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Wall Street Journal / Tech

Tesla Takes Step Toward Opening Factory in Shanghai

Tesla has moved closer to setting up its first overseas car plant by registering a company in Shanghai.

A man connects his Tesla vehicle to a charging station in Shanghai.

Tesla Inc. TSLA 2.77% has moved closer to setting up its first overseas car plant by registering a company in Shanghai.

In a filing disclosed by China’s official business database Monday, Tesla’s Hong Kong division is identified as the sole owner of the new company—a crucial distinction that suggests that the electric-car maker plans to operate independently in China, without a joint-venture partner.

The filing said a new company called Tesla Shanghai Co. Ltd. was established in the Pudong New District of Shanghai on May 10. The filing said the company would be capitalized at 100 million yuan ($15.8 million).

Palo Alto-based Tesla and the Shanghai municipal government didn’t immediately respond to requests for comment. In an earnings call with analysts May 2, Tesla chief executive Elon Musk said the company was close to announcing Shanghai factory plans.

Foreign auto makers build cars in China with domestic joint venture partners to avoid 25% tariffs on imported cars. But Tesla had been reluctant to take on a Chinese partner and jeopardize its proprietary technology.

The Wall Street Journal reported last year that Tesla had reached an agreement to establish a plant in Shanghai, with the company saying it would formally announce a deal by the end of last year.

But regulatory uncertainty appeared to hold up the agreement, with the Chinese authorities slow to confirm draft proposals allowing foreign car makers to operate wholly owned factories in Shanghai and other free trade zones.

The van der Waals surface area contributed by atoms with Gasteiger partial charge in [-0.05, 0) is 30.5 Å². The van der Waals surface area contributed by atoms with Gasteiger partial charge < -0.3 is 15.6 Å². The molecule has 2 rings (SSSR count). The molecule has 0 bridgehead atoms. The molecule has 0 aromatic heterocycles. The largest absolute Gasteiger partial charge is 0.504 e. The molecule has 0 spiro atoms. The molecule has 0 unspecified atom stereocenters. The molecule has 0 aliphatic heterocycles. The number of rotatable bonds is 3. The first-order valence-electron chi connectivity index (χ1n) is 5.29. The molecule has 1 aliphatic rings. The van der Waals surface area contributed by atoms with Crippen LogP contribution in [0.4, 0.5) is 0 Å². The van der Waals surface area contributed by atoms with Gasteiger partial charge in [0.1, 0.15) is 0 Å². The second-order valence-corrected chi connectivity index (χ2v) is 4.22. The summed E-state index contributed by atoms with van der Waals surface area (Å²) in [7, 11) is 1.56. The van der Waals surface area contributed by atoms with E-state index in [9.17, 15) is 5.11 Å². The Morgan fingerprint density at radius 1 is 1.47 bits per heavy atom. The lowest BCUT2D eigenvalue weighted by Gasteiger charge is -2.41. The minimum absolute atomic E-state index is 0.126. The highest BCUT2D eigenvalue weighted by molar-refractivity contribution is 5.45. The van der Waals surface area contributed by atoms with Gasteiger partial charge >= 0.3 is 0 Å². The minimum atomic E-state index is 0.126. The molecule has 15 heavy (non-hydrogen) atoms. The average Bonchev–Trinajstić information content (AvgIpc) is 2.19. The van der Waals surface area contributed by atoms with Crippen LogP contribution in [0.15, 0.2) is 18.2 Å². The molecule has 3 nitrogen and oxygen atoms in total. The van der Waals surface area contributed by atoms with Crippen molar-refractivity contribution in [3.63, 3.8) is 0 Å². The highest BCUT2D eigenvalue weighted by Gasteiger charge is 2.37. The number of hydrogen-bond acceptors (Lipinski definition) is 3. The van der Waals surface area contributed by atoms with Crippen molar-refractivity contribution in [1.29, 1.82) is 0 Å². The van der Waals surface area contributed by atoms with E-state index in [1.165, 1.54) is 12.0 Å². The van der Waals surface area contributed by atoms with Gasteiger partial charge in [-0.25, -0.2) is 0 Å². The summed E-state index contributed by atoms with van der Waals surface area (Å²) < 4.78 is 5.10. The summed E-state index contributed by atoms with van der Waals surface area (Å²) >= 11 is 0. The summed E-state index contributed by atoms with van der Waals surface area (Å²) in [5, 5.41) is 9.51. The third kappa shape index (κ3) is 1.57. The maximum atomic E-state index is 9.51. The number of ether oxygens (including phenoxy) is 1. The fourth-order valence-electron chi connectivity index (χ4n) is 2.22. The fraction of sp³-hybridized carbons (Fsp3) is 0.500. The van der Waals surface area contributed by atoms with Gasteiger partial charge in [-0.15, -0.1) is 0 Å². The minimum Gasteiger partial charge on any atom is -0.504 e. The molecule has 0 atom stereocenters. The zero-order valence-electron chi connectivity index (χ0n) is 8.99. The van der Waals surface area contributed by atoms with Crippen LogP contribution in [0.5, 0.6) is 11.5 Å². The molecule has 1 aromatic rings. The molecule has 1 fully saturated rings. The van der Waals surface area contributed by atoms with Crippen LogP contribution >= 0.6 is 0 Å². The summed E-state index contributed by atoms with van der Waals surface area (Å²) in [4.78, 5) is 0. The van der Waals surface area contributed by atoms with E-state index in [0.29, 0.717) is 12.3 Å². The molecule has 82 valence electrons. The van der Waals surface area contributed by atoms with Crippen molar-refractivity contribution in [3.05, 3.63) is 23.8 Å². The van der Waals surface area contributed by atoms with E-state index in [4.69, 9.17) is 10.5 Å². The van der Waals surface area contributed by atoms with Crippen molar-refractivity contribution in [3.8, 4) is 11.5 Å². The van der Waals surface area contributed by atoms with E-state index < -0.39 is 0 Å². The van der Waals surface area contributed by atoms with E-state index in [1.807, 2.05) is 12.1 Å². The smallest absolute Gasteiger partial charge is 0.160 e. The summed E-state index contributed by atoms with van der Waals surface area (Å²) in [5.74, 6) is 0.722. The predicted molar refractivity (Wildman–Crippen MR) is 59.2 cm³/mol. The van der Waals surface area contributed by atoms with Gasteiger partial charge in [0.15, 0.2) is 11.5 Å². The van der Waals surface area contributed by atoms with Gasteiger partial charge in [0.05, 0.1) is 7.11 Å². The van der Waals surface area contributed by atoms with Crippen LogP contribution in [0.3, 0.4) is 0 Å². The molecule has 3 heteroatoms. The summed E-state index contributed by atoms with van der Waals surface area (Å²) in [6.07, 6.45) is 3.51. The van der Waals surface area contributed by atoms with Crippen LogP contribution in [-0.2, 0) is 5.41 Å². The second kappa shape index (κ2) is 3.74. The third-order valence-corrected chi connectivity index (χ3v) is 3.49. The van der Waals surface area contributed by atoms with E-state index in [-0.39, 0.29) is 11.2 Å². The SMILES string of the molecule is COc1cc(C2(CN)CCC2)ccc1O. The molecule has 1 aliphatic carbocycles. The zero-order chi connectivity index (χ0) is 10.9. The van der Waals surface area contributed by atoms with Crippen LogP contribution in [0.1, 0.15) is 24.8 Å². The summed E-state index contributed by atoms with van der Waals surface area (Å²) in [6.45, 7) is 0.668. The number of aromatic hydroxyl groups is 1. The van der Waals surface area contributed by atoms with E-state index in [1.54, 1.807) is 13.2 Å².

Since then, China has come under increasing pressure from the U.S. to ease joint-venture requirements. An investigation by U.S. Trade Representative Robert Lighthizer concluded in March that China’s auto sector disadvantages foreign participants.

In response to U.S. pressure, Chinese President Xi Jinping pledged last month to lift joint-venture restrictions and slash import tariffs.

The lifting of the joint-venture rules opens the door to Tesla to open its own plant, though setting up a local supply chain without a Chinese partner could present challenges. Auto analysts say the factory will take roughly three years to build and commence production.

China is already a lucrative niche market for Tesla, which sells imported cars in affluent cities such as Beijing and Shanghai. But with the Chinese government heavily promoting electric vehicles, and targeting around seven million EV sales by 2025, local production could unlock much higher-volume sales for the Californian firm.

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